The Science Journal of the American Association for Respiratory Care

2001 OPEN FORUM Abstracts

PflexCAN BE RELIABLY ESTIMATED FROM STATIC PRESSURE-VOLUME CURVES GENERATED WITHPEEP SET AT 5 cmH2O

Dean Holland RRT, RobertEstetter RRT, John Boynton RRT, Kenneth Hawkins RRT, Grant O?Keefe MD MPH,Departments of Respiratory Care and Surgery Parkland Health and Hospital System,Dallas, TX

Introduction: Itis possible that the determination of the lower ?inflection point? (Pflex)on a static pressure-volume (static P-V) curve can be used to optimize positiveend-expiratory pressure (PEEP) in patients suffering from acute lung injury(ALI/ARDS). The clinical utility of pressure-volume curve measurements depends,in part on the safety of the technique. Equally important is the eliminationof inter-reader variability in the interpretation of Pflex. The purposeof this work is to determine whether Pflex estimation, based uponobjective interpretation of static P-V curve measurement can be done with PEEPset at 5 cmH2O rather than 0 cmH2O. We hypothesized that the Pflexwould not be different with PEEP set at 5 cmH2O compared with 0 cmH2O.

Methods: Eightpatients who presented to our SICU with PaO2/FiO2 ratio <300, mean lung injuryscore of 2.91, identified risk factors for ARDS, and the absence of exclusioncriteria were identified as study participants. Exclusion criteria include anyof the following factors: a history of chronic obstructive pulmonary disease,heart failure, or persistent chest tube leak. Following sedation patients wereparalyzed and static P-V curves performed with PEEP set at 0 and 5 cmH2O, appliedin random order. Static P-V curves were obtained using two commercially availableventilators and the valve method we have previously reported (respiratory rate60, tidal volume 50cc, I:E ratio 1:5, and FIO2 80-100%). Pflex wascalculated for each curve using a commercial computer program (STATA) and applyingthe formula published by Venegas. Data points were limited to those associatedwith zero flow. Inflection point estimates at the two PEEP levels for each patientwere compared using the paired t-test.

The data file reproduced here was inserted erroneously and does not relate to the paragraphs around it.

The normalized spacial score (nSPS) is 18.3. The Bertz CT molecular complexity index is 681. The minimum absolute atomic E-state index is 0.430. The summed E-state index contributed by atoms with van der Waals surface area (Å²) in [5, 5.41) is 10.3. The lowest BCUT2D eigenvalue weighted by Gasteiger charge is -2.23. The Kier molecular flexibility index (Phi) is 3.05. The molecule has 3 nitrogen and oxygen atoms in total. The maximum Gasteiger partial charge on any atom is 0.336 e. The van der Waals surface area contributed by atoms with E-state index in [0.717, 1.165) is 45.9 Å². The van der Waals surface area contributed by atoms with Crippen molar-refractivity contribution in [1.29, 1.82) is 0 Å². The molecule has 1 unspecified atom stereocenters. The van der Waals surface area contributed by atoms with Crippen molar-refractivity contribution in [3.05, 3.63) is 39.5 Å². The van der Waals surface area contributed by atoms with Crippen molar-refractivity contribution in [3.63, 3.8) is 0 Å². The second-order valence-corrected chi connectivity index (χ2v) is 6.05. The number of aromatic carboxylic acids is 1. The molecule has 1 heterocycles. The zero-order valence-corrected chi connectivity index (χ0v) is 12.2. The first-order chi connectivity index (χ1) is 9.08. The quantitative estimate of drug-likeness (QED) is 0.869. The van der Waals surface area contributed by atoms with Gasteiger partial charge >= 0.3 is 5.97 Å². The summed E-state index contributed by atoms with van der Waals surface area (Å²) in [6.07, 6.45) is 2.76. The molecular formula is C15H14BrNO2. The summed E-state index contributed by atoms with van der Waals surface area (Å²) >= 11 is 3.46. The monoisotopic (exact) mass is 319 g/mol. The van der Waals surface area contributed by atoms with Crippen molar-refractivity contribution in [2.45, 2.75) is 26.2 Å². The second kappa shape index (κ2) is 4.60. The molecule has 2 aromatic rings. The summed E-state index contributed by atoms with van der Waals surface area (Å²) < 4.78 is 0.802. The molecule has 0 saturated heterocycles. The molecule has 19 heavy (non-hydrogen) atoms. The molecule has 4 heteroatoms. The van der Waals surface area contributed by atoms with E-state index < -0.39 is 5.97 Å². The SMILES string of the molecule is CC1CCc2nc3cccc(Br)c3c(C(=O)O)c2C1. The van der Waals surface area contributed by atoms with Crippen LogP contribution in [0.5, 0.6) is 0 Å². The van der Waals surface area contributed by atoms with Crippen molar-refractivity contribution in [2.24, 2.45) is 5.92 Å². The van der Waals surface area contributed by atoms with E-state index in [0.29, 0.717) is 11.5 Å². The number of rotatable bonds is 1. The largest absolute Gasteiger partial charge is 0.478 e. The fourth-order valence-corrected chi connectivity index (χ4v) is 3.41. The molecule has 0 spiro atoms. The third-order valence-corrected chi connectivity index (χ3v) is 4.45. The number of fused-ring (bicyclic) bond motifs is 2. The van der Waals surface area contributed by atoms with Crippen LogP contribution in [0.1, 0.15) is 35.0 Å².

Results: Allpatients that demonstrated a Pflex >5 cmH2O on 0 cmH2O of PEEPdemonstrated a Pflex on 5cmH2O. STATA objectively predicted Pflexon 5 cmH2O within + 2.68 cmH2O of Pflex predicted on 0 cmH20.Variability did not change whether the maneuver was performed on a PEEP levelof 0 cmH2O or 5 cmH2O first. There was no statistical difference between theinflection point estimates at the two PEEP settings (p = 0.66).

Discussion: Wehave applied the work of Venegas to a baseline of 5 cmH2O in the ALI/ARDS populationand have noted no significant difference compared with the results of Pflexinitiated at 0 cmH2O. In a sub-group of the ALI/ARDS population, ?charging?the patient circuit with PEEP prevents the flooding of flow sensors during themaneuver. In addition, any PEEP level that predisposes this patient populationto alveolar collapse or flooding should be avoided in the interest of patientwell being. With the exception of circumstances where Pflex is <5cmH20, obtaining static P-V curves with PEEP set at 5 cmH20 appears to resultin reliable Pflexestimates.

OF-01-186

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